British producers are caught between declining pig numbers and increasing imports of lookalike brands

The UK market has suffered from a decline in domestic pig numbers, but according to the Meat and Livestock Commission, there is light at the end of the tunnel.
In 1993 the British breeding pig herd stood at 780,000. By 2002, it had fallen to 558,000. However, Chris Lukehurst, MLC pigmeat marketing manager, is cautiously optimistic: “The fall in the British pig herd appeared to bottom out in October and it’s actually showing some signs of growth.
“We’re not seeing the start of a massive recovery but there is a slight upswing in numbers.”
The fall in pigs has meant a significant change in the market over the last few years, with British product all but disappearing from the shelves. And despite the upswing, that’s unlikely to change in the short term. In fact, Lukehurst says the British have lost ground in the premium sector of the bacon category, something the industry had done well to hold on to up to now.
“The Danes have made some good inroads,” he says.
Waitrose is one retailer that is particularly loyal to British, thanks to its dedicated farmer suppliers. However, while all retailers have pledged to support British product wherever possible, it’s not always that easy, as Tesco’s bacon buyer Richard Horsham points out: “Unfortunately, if you can’t procure enough, then you need to source it from somewhere else.”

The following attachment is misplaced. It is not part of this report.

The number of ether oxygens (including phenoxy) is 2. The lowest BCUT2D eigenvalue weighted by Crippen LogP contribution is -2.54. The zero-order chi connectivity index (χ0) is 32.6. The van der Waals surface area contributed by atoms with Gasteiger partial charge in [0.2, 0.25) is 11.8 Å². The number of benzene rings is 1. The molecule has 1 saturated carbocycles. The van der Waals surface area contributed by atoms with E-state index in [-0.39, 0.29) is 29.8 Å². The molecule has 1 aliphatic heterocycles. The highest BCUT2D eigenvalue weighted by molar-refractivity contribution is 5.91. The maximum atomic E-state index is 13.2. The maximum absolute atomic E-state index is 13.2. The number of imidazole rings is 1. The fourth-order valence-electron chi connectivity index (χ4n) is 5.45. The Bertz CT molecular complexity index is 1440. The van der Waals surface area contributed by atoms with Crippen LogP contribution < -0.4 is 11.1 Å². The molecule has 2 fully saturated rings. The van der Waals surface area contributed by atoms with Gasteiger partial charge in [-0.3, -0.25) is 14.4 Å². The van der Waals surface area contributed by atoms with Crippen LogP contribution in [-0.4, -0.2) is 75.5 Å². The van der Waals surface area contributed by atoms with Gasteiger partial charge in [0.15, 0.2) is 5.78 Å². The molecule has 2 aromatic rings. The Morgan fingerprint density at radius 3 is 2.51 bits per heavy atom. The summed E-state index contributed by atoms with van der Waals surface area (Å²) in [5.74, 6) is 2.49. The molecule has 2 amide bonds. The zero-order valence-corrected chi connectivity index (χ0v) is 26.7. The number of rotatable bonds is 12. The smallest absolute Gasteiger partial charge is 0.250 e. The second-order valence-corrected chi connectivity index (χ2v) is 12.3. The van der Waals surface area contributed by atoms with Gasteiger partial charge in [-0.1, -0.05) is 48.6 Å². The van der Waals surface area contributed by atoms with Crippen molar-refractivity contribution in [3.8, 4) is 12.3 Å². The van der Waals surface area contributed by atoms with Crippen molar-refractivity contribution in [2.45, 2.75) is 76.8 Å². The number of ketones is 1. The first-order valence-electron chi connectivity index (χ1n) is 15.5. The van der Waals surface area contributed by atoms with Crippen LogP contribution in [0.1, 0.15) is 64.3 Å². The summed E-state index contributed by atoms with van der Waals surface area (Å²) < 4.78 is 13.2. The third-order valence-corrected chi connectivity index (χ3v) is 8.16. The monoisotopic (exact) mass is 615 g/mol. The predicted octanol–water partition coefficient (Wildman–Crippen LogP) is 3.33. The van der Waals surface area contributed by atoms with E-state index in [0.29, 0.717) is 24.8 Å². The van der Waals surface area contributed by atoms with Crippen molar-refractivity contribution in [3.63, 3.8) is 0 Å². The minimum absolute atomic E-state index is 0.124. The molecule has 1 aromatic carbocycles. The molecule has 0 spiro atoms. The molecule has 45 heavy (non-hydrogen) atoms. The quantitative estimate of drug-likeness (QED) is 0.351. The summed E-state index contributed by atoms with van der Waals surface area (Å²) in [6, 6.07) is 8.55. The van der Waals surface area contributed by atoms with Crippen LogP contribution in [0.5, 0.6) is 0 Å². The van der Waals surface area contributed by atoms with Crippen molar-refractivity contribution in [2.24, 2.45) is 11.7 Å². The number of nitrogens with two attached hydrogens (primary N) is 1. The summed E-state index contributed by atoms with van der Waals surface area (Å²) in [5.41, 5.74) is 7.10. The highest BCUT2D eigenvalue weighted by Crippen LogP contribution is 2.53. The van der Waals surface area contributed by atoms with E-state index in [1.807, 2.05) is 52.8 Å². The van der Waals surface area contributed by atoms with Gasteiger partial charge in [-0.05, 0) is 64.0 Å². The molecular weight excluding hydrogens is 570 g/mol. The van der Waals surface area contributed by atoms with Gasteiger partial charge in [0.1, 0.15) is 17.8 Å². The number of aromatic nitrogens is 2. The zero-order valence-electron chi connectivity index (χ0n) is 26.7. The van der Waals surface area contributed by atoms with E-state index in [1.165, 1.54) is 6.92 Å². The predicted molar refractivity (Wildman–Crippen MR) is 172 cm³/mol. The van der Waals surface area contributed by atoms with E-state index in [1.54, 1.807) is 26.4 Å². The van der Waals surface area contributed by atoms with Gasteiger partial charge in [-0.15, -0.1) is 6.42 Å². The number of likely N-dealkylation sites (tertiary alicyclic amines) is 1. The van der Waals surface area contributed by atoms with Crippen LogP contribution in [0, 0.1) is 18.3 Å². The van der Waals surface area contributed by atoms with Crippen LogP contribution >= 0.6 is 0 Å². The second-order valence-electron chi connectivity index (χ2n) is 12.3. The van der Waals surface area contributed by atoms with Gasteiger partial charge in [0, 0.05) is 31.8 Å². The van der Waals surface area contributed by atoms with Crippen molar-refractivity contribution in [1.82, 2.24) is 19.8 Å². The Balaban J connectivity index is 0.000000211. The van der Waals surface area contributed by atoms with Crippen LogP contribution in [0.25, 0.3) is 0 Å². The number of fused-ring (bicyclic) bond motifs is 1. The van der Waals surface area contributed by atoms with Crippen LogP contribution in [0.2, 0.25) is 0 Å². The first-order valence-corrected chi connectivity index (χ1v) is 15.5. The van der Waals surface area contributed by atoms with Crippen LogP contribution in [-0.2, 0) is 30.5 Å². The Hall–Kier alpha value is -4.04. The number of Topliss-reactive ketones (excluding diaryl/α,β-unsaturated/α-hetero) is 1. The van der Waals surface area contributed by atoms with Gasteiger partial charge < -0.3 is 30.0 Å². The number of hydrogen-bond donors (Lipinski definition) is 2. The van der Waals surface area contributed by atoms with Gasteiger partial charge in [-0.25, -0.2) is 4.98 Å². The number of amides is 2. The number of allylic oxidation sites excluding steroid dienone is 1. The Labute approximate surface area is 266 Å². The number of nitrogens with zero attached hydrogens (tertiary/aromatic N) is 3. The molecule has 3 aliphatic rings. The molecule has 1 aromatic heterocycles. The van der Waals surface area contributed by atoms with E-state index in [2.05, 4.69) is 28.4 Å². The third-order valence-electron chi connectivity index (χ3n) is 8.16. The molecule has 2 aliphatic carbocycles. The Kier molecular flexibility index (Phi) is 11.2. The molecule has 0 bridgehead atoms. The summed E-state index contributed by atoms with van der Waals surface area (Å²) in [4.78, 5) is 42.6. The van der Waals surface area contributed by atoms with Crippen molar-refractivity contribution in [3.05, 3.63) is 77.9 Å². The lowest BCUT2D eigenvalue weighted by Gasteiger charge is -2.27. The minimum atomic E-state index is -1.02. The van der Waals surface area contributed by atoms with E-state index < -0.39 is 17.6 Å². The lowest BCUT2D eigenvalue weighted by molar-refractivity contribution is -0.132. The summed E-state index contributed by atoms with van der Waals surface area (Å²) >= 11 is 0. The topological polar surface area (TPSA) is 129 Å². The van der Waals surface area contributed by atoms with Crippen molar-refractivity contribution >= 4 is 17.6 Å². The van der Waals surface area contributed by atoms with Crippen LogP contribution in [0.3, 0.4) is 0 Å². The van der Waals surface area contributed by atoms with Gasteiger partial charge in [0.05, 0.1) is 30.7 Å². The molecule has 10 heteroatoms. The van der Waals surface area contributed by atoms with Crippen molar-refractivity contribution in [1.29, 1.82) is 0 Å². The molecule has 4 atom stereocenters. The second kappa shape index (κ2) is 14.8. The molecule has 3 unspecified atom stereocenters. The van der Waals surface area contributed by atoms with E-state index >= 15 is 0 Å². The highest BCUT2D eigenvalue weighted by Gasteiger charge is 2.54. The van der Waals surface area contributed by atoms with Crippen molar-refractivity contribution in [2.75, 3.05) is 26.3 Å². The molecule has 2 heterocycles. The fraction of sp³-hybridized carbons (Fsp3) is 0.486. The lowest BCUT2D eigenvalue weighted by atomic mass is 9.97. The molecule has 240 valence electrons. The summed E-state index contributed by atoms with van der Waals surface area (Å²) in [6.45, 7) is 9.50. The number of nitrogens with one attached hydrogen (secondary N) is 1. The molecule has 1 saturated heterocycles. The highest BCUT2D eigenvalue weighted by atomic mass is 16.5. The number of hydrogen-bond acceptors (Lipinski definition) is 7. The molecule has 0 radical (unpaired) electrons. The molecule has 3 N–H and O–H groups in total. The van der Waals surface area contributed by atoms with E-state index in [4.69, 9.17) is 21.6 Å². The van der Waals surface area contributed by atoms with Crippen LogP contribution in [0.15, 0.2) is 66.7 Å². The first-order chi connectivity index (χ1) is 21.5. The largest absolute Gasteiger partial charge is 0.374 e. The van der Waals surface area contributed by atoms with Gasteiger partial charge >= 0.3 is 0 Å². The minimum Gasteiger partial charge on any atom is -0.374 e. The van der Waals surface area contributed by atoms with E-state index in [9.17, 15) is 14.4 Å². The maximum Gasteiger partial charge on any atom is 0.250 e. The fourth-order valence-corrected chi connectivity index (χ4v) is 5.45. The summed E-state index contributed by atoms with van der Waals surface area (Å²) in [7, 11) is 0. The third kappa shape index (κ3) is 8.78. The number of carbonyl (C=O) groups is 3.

Lukehurst remains positive about British bacon’s future: “I’m sure things will go back the other way,” he says, but he warns: “We’re not going to take our share back in the next six months.”
Meanwhile, both the MLC and the British Pig Executive are actively campaigning to clarify country of origin on labelling.
Lukehurst says: “There are some tertiary brands out there with a very British aura about them when the product is actually imported.”
BPEX has also hit out at the level of imported product claiming to meet UK welfare standards. Lukehurst said a study revealed the volume of such imported products did not tally with the levels of production.
But there has been a least one positive development in the British sector this year - Roach’s acquisition of Glanbia Fresh Meats in July. This meant a rationalisation in the processing sector, which Roach md Mark Forbes says will at least allow the processors to remain competitive against imports.